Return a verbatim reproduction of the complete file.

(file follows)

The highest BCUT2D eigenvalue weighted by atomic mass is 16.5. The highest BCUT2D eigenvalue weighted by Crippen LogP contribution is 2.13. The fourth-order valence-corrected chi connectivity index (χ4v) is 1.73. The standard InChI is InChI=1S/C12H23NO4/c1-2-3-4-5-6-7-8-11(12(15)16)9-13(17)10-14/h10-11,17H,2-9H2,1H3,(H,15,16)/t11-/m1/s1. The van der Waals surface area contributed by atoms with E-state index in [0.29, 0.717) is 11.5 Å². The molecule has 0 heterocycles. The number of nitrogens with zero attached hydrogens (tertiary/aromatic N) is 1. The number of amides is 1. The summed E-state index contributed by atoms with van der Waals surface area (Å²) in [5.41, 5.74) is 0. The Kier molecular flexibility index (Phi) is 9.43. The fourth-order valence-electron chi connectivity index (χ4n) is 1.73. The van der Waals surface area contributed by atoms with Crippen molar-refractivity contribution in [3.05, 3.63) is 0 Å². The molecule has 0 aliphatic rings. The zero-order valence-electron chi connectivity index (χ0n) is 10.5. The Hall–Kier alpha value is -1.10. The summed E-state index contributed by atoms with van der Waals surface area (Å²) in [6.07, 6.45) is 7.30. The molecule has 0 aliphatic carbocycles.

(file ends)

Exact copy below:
The highest BCUT2D eigenvalue weighted by atomic mass is 16.5. The highest BCUT2D eigenvalue weighted by Crippen LogP contribution is 2.13. The fourth-order valence-corrected chi connectivity index (χ4v) is 1.73. The standard InChI is InChI=1S/C12H23NO4/c1-2-3-4-5-6-7-8-11(12(15)16)9-13(17)10-14/h10-11,17H,2-9H2,1H3,(H,15,16)/t11-/m1/s1. The van der Waals surface area contributed by atoms with E-state index in [0.29, 0.717) is 11.5 Å². The molecule has 0 heterocycles. The number of nitrogens with zero attached hydrogens (tertiary/aromatic N) is 1. The number of amides is 1. The summed E-state index contributed by atoms with van der Waals surface area (Å²) in [5.41, 5.74) is 0. The Kier molecular flexibility index (Phi) is 9.43. The fourth-order valence-electron chi connectivity index (χ4n) is 1.73. The van der Waals surface area contributed by atoms with Crippen molar-refractivity contribution in [3.05, 3.63) is 0 Å². The molecule has 0 aliphatic rings. The zero-order valence-electron chi connectivity index (χ0n) is 10.5. The Hall–Kier alpha value is -1.10. The summed E-state index contributed by atoms with van der Waals surface area (Å²) in [6.07, 6.45) is 7.30. The molecule has 0 aliphatic carbocycles.